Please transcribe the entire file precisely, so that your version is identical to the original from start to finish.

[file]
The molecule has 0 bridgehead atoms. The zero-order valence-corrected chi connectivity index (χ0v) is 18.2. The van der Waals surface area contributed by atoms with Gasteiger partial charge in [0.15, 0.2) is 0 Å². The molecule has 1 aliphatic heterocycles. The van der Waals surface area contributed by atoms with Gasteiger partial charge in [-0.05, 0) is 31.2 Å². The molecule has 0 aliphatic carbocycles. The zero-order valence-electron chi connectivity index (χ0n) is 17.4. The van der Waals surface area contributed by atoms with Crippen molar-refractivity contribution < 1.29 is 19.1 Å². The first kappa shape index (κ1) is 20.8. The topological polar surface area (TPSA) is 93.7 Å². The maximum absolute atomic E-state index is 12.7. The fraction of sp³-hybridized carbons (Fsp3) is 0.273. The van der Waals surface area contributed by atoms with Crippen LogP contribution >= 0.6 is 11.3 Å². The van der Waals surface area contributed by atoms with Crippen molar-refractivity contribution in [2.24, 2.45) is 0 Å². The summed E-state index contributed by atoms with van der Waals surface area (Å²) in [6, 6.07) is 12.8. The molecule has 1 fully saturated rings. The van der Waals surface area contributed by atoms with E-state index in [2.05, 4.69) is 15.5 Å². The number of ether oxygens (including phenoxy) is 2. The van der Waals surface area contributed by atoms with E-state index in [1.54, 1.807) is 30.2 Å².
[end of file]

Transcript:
The molecule has 0 bridgehead atoms. The zero-order valence-corrected chi connectivity index (χ0v) is 18.2. The van der Waals surface area contributed by atoms with Gasteiger partial charge in [0.15, 0.2) is 0 Å². The molecule has 1 aliphatic heterocycles. The van der Waals surface area contributed by atoms with Gasteiger partial charge in [-0.05, 0) is 31.2 Å². The molecule has 0 aliphatic carbocycles. The zero-order valence-electron chi connectivity index (χ0n) is 17.4. The van der Waals surface area contributed by atoms with Crippen molar-refractivity contribution < 1.29 is 19.1 Å². The first kappa shape index (κ1) is 20.8. The topological polar surface area (TPSA) is 93.7 Å². The maximum absolute atomic E-state index is 12.7. The fraction of sp³-hybridized carbons (Fsp3) is 0.273. The van der Waals surface area contributed by atoms with Crippen LogP contribution >= 0.6 is 11.3 Å². The van der Waals surface area contributed by atoms with Crippen molar-refractivity contribution in [2.24, 2.45) is 0 Å². The summed E-state index contributed by atoms with van der Waals surface area (Å²) in [6, 6.07) is 12.8. The molecule has 1 fully saturated rings. The van der Waals surface area contributed by atoms with E-state index in [2.05, 4.69) is 15.5 Å². The number of ether oxygens (including phenoxy) is 2. The van der Waals surface area contributed by atoms with E-state index in [1.54, 1.807) is 30.2 Å².